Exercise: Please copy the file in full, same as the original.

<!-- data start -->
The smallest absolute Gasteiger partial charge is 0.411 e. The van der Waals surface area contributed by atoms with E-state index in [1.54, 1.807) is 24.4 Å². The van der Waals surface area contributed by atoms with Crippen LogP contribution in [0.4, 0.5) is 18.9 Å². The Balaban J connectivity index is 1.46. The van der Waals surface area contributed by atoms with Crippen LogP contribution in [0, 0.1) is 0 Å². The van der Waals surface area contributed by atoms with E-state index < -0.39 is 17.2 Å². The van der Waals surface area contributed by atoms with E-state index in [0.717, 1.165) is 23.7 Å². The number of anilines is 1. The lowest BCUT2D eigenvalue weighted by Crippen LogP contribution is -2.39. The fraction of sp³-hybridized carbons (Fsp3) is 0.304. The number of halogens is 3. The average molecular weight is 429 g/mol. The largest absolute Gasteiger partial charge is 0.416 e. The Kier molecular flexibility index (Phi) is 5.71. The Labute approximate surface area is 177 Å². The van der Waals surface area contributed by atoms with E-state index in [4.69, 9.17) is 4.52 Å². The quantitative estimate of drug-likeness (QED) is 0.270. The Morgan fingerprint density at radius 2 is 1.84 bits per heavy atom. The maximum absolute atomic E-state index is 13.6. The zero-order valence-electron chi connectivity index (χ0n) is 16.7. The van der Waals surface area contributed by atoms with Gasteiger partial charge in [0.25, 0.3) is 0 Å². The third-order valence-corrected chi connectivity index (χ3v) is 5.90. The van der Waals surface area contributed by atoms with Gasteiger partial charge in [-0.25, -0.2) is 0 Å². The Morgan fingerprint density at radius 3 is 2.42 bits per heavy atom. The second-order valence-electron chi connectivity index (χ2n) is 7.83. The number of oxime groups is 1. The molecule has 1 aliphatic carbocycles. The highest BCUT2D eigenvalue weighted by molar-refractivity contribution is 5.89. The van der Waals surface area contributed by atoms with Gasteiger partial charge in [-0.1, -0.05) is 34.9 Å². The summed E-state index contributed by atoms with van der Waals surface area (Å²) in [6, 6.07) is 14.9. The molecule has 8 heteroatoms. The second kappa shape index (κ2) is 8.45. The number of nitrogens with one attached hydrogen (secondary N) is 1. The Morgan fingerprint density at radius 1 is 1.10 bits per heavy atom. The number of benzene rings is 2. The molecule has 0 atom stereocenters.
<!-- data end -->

The smallest absolute Gasteiger partial charge is 0.411 e. The van der Waals surface area contributed by atoms with E-state index in [1.54, 1.807) is 24.4 Å². The van der Waals surface area contributed by atoms with Crippen LogP contribution in [0.4, 0.5) is 18.9 Å². The Balaban J connectivity index is 1.46. The van der Waals surface area contributed by atoms with Crippen LogP contribution in [0, 0.1) is 0 Å². The van der Waals surface area contributed by atoms with E-state index < -0.39 is 17.2 Å². The van der Waals surface area contributed by atoms with E-state index in [0.717, 1.165) is 23.7 Å². The number of anilines is 1. The lowest BCUT2D eigenvalue weighted by Crippen LogP contribution is -2.39. The fraction of sp³-hybridized carbons (Fsp3) is 0.304. The number of halogens is 3. The average molecular weight is 429 g/mol. The largest absolute Gasteiger partial charge is 0.416 e. The Kier molecular flexibility index (Phi) is 5.71. The Labute approximate surface area is 177 Å². The van der Waals surface area contributed by atoms with E-state index in [4.69, 9.17) is 4.52 Å². The quantitative estimate of drug-likeness (QED) is 0.270. The Morgan fingerprint density at radius 2 is 1.84 bits per heavy atom. The maximum absolute atomic E-state index is 13.6. The zero-order valence-electron chi connectivity index (χ0n) is 16.7. The van der Waals surface area contributed by atoms with Gasteiger partial charge in [0.25, 0.3) is 0 Å². The third-order valence-corrected chi connectivity index (χ3v) is 5.90. The van der Waals surface area contributed by atoms with Gasteiger partial charge in [-0.25, -0.2) is 0 Å². The Morgan fingerprint density at radius 3 is 2.42 bits per heavy atom. The second-order valence-electron chi connectivity index (χ2n) is 7.83. The number of oxime groups is 1. The molecule has 1 aliphatic carbocycles. The highest BCUT2D eigenvalue weighted by molar-refractivity contribution is 5.89. The van der Waals surface area contributed by atoms with Gasteiger partial charge in [-0.1, -0.05) is 34.9 Å². The summed E-state index contributed by atoms with van der Waals surface area (Å²) in [6, 6.07) is 14.9. The molecule has 8 heteroatoms. The second kappa shape index (κ2) is 8.45. The number of nitrogens with one attached hydrogen (secondary N) is 1. The Morgan fingerprint density at radius 1 is 1.10 bits per heavy atom. The number of benzene rings is 2. The molecule has 0 atom stereocenters.